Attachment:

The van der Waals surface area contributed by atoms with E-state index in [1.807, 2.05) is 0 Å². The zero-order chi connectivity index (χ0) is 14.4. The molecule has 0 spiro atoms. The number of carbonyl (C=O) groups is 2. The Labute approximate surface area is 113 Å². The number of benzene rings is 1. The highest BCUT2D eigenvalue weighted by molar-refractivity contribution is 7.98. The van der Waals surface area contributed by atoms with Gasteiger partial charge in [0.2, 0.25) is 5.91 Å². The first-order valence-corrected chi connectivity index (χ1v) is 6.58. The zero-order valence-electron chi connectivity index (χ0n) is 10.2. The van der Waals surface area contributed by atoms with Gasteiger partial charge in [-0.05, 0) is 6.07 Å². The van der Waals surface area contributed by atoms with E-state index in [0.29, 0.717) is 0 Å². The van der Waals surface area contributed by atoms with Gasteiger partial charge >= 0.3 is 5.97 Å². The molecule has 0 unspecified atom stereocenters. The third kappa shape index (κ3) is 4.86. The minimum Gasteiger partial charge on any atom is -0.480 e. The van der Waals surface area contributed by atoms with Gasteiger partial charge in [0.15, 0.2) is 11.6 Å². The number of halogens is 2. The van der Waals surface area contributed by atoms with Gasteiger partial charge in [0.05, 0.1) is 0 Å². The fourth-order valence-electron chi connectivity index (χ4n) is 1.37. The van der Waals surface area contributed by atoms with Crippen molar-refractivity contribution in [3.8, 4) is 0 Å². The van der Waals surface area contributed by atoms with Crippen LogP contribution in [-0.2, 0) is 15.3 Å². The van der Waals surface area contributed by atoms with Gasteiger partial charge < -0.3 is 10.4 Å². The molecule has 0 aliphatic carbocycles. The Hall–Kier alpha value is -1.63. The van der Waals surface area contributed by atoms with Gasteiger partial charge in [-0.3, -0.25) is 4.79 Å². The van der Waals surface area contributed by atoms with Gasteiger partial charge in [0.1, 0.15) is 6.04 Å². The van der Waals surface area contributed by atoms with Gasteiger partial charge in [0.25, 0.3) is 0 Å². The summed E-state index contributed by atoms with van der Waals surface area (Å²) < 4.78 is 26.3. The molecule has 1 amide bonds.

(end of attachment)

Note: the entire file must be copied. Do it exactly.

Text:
The van der Waals surface area contributed by atoms with E-state index in [1.807, 2.05) is 0 Å². The zero-order chi connectivity index (χ0) is 14.4. The molecule has 0 spiro atoms. The number of carbonyl (C=O) groups is 2. The Labute approximate surface area is 113 Å². The number of benzene rings is 1. The highest BCUT2D eigenvalue weighted by molar-refractivity contribution is 7.98. The van der Waals surface area contributed by atoms with Gasteiger partial charge in [0.2, 0.25) is 5.91 Å². The first-order valence-corrected chi connectivity index (χ1v) is 6.58. The zero-order valence-electron chi connectivity index (χ0n) is 10.2. The van der Waals surface area contributed by atoms with Gasteiger partial charge in [-0.05, 0) is 6.07 Å². The van der Waals surface area contributed by atoms with E-state index in [0.29, 0.717) is 0 Å². The van der Waals surface area contributed by atoms with Gasteiger partial charge >= 0.3 is 5.97 Å². The molecule has 0 unspecified atom stereocenters. The third kappa shape index (κ3) is 4.86. The minimum Gasteiger partial charge on any atom is -0.480 e. The van der Waals surface area contributed by atoms with Gasteiger partial charge in [0.15, 0.2) is 11.6 Å². The number of halogens is 2. The van der Waals surface area contributed by atoms with Gasteiger partial charge in [0.05, 0.1) is 0 Å². The fourth-order valence-electron chi connectivity index (χ4n) is 1.37. The van der Waals surface area contributed by atoms with Crippen molar-refractivity contribution in [3.8, 4) is 0 Å². The van der Waals surface area contributed by atoms with Crippen LogP contribution in [-0.2, 0) is 15.3 Å². The van der Waals surface area contributed by atoms with Gasteiger partial charge < -0.3 is 10.4 Å². The molecule has 0 aliphatic carbocycles. The Hall–Kier alpha value is -1.63. The van der Waals surface area contributed by atoms with Gasteiger partial charge in [-0.3, -0.25) is 4.79 Å². The van der Waals surface area contributed by atoms with Gasteiger partial charge in [0.1, 0.15) is 6.04 Å². The van der Waals surface area contributed by atoms with Gasteiger partial charge in [0.25, 0.3) is 0 Å². The summed E-state index contributed by atoms with van der Waals surface area (Å²) < 4.78 is 26.3. The molecule has 1 amide bonds.